Pacific Coral Triangle 'at risk of collapse'
July 30, 2012 04:20 PM - Nora Gamolo, SciDevNet
The Coral Triangle, a roughly triangular marine zone in the Indo-Pacific region that is considered to have the world's richest concentration of marine biodiversity, is facing potential ecological collapse due to heavy pressure inflicted by human activities, according to a new report. The warning appears in a collaborative study, 'Reefs at Risk Revisited in the Coral Triangle', produced by a consortium led by the World Resources Institute, a global environmental think-tank based in Washington DC, United States. It serves as a status report on the wellbeing of coral reefs in or near the six countries comprising the triangle.
Electric Car Sales Still Slower Than Expected
July 30, 2012 06:28 AM - Brad Berman, Clean Techies
In a few weeks, we'll come upon the four-year anniversary of when candidate Barack Obama proposed that America put 1 million plug-in electric vehicles on our roads by 2015. Even before the sale of the first Chevy Volt or Nissan Leaf, most observers knew that hitting the seven-figure mark by 2015 was more aspirational than an actual goal. Recent sales numbers for EVs in the U.S. have reveal market challenges facing battery-powered cars. Last week, Nissan reported that June 2012 sales of its electric Leaf reached 535 units—less than one-third of the 1,708 LEAFs sold in June 2011. Throughout 2012, monthly sales numbers have hovered around the 500-unit mark. That’s a troubling sign for EVs because Nissan had announced that its sales would double from 9,674 in 2011 to nearly 20,000 units this year. If trends continue, Nissan’s Leaf-manufacturing facility in Smyrna, Tennessee—expected to come online in December—could operate well below its capacity of 150,000 units annually.
Is it Safe to Eat that Fish you caught?
July 29, 2012 09:25 AM - ROWAN SHARP/ecoRI
On a recent afternoon, a few hours before dusk, Brian Watson, of South Providence, sat in a red fabric lawn chair on the wooden dock at India Point Park. Watson was fishing for bluefish and striped bass — "blues and stripers" — as he has for the past seven years, and he always eats his catch. Does he worry about the safety of taking fish from heavily urban waters? "If the water wasn’t good, they wouldn't let us fish," he said.
Hybrid Polar/Grizzly Bears showing up in the Arctic
July 28, 2012 07:52 AM - YALE Environment 360
Two Canadian biologists have reported sighting a handful of grizzly bears and hybrid grizzly/polar bears at unusually high latitudes in the Arctic, indicating that the interbreeding of the two bear species is becoming more common as the climate warms and grizzlies venture farther north. The sightings of three grizzly bears and two hybrid bears, made in late April and May, represent an unprecedented cluster of these animals at such high latitudes. The biologists even took DNA samples from a grizzly bear at 74 degrees North latitude. The report of the sightings comes on the heels of a recently published analysis of newly sequenced polar bear genomes, suggesting that climate change and genetic exchange with brown bears helped create the polar bear as we know it today. The genetic mixing that the Pennsylvania State and University of Buffalo analysis identified happening in the past — in which polar bears would interbreed with grizzly bears as the polar bears' sea ice habitat shrunk — is now happening again, according to bear biologists.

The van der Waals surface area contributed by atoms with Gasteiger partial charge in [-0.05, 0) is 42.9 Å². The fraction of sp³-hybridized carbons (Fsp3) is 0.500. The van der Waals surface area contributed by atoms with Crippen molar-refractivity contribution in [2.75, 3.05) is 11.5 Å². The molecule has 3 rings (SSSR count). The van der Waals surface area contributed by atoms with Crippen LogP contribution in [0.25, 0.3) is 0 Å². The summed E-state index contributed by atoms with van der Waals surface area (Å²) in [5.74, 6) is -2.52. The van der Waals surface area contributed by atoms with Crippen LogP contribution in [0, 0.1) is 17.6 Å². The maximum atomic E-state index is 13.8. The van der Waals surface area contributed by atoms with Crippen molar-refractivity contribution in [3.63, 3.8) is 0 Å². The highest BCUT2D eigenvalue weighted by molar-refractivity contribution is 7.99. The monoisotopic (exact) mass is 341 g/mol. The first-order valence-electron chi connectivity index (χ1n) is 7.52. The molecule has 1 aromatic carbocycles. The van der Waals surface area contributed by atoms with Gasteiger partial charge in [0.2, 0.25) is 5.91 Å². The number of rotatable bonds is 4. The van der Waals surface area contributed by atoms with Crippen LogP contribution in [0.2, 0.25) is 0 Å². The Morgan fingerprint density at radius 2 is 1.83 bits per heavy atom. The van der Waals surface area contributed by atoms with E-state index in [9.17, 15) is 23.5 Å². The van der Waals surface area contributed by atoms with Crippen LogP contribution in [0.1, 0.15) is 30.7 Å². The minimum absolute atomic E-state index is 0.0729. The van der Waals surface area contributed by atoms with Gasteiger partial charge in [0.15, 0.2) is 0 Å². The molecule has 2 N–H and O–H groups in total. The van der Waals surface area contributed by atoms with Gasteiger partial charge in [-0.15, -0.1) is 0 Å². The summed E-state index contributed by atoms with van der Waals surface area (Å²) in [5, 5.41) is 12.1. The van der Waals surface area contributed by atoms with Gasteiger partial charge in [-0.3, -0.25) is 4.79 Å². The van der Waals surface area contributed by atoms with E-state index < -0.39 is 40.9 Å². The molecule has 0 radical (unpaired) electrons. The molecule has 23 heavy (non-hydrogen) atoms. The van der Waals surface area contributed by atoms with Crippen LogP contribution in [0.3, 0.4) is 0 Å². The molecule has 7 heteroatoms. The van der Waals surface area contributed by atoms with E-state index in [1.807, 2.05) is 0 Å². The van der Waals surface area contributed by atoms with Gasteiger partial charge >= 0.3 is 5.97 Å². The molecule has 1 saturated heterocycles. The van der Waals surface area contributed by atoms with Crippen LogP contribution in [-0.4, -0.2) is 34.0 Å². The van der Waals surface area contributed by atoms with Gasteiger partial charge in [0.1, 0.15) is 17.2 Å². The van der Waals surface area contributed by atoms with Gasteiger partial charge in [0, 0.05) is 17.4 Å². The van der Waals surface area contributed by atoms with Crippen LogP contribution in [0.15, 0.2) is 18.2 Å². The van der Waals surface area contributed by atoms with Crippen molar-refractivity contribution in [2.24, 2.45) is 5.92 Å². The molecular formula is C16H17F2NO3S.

Exercise Really Does Help you live longer!
July 26, 2012 04:36 PM - Scott Douglas, Runners World
Regular physical activity adds about four years to life expectancy, and endurance exercise during leisure time seems to be better at extending life than physical activity done as work, according to a new research review published in the Journal of Aging Research. German researchers gathered well-designed studies on one of the most basic, but important, questions in health: Does physical activity increase life expectancy? In reviewing the results of the studies, they found the answer was an unequivocal yes. Among the studies, there was a wide range of extra years found for active versus nonactive people, from less than half a year in one study to close to seven years in another. When the results of the studies were combined, the researchers wrote, "The median increase of life expectancy of men and women in the eight studies presenting data on both sexes amounted to 3.7 years each."